For my first post, I tried 2 recipes from “the pile”. I sifted through the pile to come up with some new weeknight dinners. You know the drill..quick to make, quick to clean up and, most importantly, delicious.
The first contender was a crusty, mustard chicken. This was a recipe that I got from a Martha Stewart DVD (Favorite Family Dinners) that I had. In a nutshell, the recipe called for slathering the chicken (I used boneless, skinless breasts) with a mustardy, thyme concontion and then coated it in plain bread crumbs. Easy enough. The part, however, that I was skeptical about was that I was supposed to cook it under the broiler. I’ve never cooked meat under the broiler. I’m always afraid I’m going to burn whatever I’m making by using the broiler.
To get started, I made the mustard concoction a few hours before we were going to eat. It was pretty easy, but it did call for fresh thyme and shallots — which, when I bought them, the cashier informed me that I was the first person she had ever sold shallots to in her several years of grocery store employment! She made me explain to her what they were and how I was planning to use them! In hindsight, I should have given her the link to my blog!
Anyway, back to the chicken…I mixed up the mustard glaze/marinade and put it in the fridge. When it was time to fix dinner, I painted the mustard all over the chicken with my basting brush (you could probably even put it in a ziploc bag and smoosh it around). Wait! That’s a great idea! I think I’ll write that down for next time! So much easier than brushing it on!
Once the meat was fully covered in mustard, I poured plain (not seasoned) breadcrumbs in a shallow dish. I rolled the chicken around in the breadcrumds so that every bit was coated.
I think it’s important to note that, because I used boneless, skinless chicken breasts, I did NOT pre-broil the chicken before coating it in mustard and breadcrumbs like the recipe called for. It just didn’t seem right to me since there was no skin to crisp.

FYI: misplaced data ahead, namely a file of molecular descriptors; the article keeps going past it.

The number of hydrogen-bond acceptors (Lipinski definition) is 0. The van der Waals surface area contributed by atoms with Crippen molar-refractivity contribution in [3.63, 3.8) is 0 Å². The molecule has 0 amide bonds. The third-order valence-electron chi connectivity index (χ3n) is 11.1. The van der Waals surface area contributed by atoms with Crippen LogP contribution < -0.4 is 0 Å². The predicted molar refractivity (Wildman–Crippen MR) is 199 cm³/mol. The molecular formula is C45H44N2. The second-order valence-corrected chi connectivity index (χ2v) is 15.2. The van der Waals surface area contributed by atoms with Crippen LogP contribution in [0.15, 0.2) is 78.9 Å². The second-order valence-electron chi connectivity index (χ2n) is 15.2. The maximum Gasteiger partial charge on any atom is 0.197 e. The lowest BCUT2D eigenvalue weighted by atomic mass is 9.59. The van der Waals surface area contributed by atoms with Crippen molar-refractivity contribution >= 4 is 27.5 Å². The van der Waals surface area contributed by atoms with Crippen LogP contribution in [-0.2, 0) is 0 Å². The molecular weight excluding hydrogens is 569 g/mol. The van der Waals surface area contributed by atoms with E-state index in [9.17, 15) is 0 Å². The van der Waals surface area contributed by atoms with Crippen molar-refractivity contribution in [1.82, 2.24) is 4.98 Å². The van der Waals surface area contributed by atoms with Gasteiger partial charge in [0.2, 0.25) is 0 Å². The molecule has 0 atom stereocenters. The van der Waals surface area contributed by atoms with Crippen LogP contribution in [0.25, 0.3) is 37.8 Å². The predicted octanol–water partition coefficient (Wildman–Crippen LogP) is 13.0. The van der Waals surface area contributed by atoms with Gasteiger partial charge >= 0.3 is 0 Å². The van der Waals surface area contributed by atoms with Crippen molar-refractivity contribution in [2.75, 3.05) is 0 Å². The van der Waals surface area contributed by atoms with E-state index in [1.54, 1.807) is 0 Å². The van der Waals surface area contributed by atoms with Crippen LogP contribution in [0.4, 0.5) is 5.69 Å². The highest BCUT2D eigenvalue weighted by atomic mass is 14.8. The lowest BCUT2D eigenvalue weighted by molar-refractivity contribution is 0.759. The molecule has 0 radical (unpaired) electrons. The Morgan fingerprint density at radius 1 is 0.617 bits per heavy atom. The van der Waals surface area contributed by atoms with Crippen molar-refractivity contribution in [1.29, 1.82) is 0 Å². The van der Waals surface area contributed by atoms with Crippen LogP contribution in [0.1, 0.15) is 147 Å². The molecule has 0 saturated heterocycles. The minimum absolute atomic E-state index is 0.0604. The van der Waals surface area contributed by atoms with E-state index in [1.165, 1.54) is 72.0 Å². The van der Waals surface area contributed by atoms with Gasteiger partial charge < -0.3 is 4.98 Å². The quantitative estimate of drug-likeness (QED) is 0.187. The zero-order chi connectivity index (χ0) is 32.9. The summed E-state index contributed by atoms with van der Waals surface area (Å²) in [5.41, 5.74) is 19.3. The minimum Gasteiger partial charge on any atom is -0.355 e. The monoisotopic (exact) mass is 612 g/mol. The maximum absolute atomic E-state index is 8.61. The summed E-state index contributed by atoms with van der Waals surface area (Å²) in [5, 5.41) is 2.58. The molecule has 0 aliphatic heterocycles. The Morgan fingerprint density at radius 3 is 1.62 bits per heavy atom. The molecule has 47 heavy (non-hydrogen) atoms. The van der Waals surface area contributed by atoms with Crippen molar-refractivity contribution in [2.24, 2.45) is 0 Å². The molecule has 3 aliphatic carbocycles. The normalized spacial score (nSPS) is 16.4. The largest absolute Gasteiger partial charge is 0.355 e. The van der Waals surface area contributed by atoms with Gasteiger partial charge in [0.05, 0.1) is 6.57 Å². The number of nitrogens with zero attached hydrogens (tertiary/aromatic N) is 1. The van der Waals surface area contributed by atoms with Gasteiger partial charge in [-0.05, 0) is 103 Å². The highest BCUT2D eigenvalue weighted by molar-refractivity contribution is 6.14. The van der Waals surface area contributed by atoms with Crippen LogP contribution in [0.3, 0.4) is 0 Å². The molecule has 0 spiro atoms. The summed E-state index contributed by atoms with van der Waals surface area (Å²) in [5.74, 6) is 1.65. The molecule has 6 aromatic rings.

Once the chicken was fully slathered and had its crunchy coating, i placed it on a non-stick foil lined baking sheet (I always line my baking sheets with non-stick foil since I hate, hate, hate to do dishes) and I slid it under the broiler. Five minutes. Flip. Three more minutes. I watched it like an eagle the entire time since I didn’t want it to burn. Then, as Martha had instructed in turned the oven down to 500 degrees and continued to bake it for another 8 minutes (mine didn’t take the full ten minutes) until it read 165 on the meat thermometer. That’s it. Easy enough. Put it on a plate and covered it with foil unti the rest of dinner was ready.
On to the creamy polenta. I had never had polenta until this day, but I had alway wanted to try it. I found a great looking recipe in a Southern Living magazine. The photo in recipe looked delish. And, the recipe seemed easy enough. So, I brought the chicken broth to a slight boil, added the corn meal and turned the heat way down. Now it was time to stir, stir, stir. Within a few minutes, it was thick, just as the recipe indicated. I then added the cream cheese and last cup of chicken broth. It looked right, I guess. I didn’t really know since I’d never had it before. The whole thing took under 10 minutes. Definitely easy enough!
Finished the meal off with some garlicky green beans — my own concoction. No recipe.
The only thing left to do was dig in and see if the chicken and polenta recipes were any good. Within a few minutes, my little guy had devoured several pieces of chicken. A very good sign. The husband, on the other hand, is more analytical and has to check it out from all angles, give it a sniff and then take bite. Then another bite, and another. Me, I go for the polenta first. I was very eager to see what it was all about. Now, here’s what I don’t understand. Sometime during the three seconds it took me to spoon the polenta onto my plate and walk to the table, the polenta had turned to a gelatinous blob. So I give it the benefit of the doubt and take a bite (a very small one). The taste was OK, but the texture…not good! It was a little too solid (not sure if that was the right word) for me. And that was my first and last bite of polenta.
The chicken, on the other hand, was fantastic! I couldn’t believe that something so tasty and crispy could be so easy to make! It even had a little hint of heat from the red pepper flakes. That dish got a big thumbs up from all of us! Though we all agreed that the polenta was not for us. Good thing we had plenty of garlicky green beans to fill in the gap!
The result…the chicken…it’s a keeper! The polenta…not so much!
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